Element of Art: Line in 10 Famous Artworks in Art History to Reference in your Classroom
The Element of Art: Line is a fun element to work with as an art teacher as most art begins with line and line can take on many shapes or forms or expressions. Line works with the other elements: shape, color, form, texture. Line can help create shape or texture. For this reason, it is is a lovely Element of Art to start with in teaching in your art classroom.
Get inspired by Famous Artworks
Often, as teachers, we aim to incorporate a few curricular contents or targets into a project or unit to make teaching more efficient and to ensure students can go deep into a topic and see how many elements of learning and processes work together. When teaching the Elements of Art, often we also want to incorporate famous artworks or artists from art history or movements into the learning to introduce students to how it has been used by professional artists, and to meet more than one curricular target. As well, you can get inspired by the art pieces that you share with your students and can create an art project from it. This will allow you to create a complete unit of learning!
What is the Element of Art: Line?
Line is the foundation for drawing in art and can be used to show emotion, expression, movement, rhythm, depth, distance, pattern, and even emotion. Line starts with a point and can become or create anything. There are different kinds of lines such as curved lines, jagged lines, or zigzag lines. With our mark makers, we can create thick lines, rough lines, smooth lines, or thin lines. Line is a mark that spans between two points and has width, direction, and length.
Artworks with the Element of Art: Line
The Great Wave
This breathtaking, world icon, Japanese wood block print is a wonderful example of the use of line. Line is a major feature of printmaking processes and for this reason, it is always a good idea to examine print made artworks. None is more famous than “The Great Wave”, which not only uses line to create the waves and the details the water which appears to be coming down to claw its victims, but uses line to create depth with the Japanese mountain in the background that echoes the waves in the foreground. Line is apparent throughout the waves to show the motion and movement in the curves and the rolls of the waves, as well as the texture. This is a great artwork to show your students!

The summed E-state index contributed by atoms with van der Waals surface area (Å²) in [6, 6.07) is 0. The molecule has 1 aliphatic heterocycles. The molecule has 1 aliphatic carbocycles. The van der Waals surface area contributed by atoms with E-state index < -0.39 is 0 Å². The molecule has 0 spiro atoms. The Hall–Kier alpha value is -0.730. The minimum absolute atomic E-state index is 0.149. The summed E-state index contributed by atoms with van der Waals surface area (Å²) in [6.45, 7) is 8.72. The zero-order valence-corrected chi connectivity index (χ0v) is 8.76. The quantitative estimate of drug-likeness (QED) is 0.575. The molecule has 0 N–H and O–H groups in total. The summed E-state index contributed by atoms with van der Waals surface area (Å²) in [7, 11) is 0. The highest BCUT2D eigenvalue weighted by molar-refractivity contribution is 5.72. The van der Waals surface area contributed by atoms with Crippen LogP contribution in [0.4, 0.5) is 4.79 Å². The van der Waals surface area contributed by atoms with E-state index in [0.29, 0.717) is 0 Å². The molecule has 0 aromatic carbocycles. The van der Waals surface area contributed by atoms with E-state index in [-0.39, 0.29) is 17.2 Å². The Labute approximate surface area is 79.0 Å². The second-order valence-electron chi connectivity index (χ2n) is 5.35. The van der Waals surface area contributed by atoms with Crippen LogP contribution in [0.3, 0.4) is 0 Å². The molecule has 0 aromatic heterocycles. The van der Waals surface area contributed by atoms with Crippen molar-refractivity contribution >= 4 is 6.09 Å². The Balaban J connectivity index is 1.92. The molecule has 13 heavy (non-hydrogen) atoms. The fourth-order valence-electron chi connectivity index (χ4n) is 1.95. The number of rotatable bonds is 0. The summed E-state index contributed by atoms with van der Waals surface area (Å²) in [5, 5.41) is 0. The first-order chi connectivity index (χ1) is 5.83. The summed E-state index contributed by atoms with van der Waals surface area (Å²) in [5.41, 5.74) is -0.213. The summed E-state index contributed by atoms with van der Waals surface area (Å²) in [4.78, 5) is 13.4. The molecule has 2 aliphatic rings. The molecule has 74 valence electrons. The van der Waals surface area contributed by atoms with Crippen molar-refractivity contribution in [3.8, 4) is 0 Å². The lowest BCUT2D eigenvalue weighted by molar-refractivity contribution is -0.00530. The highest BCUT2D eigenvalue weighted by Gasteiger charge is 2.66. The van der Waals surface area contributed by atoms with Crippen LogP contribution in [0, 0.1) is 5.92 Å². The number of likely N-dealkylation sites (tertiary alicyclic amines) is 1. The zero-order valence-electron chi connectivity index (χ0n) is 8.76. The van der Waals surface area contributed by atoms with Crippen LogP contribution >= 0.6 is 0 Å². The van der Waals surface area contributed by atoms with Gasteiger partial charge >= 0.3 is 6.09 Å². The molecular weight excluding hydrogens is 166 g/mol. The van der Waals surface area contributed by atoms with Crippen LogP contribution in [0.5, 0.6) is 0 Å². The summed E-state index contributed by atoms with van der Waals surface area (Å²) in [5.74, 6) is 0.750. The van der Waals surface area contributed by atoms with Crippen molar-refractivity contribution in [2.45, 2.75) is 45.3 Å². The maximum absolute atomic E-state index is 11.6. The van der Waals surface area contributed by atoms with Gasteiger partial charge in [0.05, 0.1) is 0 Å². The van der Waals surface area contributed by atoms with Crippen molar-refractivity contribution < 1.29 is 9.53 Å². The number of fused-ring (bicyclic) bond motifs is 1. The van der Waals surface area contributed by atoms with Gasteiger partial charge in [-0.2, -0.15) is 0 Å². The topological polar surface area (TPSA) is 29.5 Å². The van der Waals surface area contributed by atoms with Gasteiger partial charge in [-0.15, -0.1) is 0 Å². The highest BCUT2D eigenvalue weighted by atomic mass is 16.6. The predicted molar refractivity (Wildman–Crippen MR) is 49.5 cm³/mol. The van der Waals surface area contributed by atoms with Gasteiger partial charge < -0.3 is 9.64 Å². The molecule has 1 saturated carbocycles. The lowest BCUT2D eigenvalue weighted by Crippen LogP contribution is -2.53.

This Van Gogh Self-Portrait is an example of how line or strokes can be used to create an art piece. This painting is created using lines or strokes of paint and also with implied lines. This art piece also demonstrates the artist’s understanding of neo-impressionist technique, as well as his understanding of color theory (the colors he uses are both warm/cold for contrast to create a focal point, and complementary. )
Van Gogh created this painting shortly after his visit to the asylum. This image of Cypresses stood out to him with their tall, obelisk-type shapes. This are piece is an example of line as the lines create each element in the painting from the sky, to the foreground, to the focal point (trees). This painting shows how lines can create movement and motion. The sky and trees appear to move through the brush strokes and the sky has similar marks as seen in his famous “Starry Night”.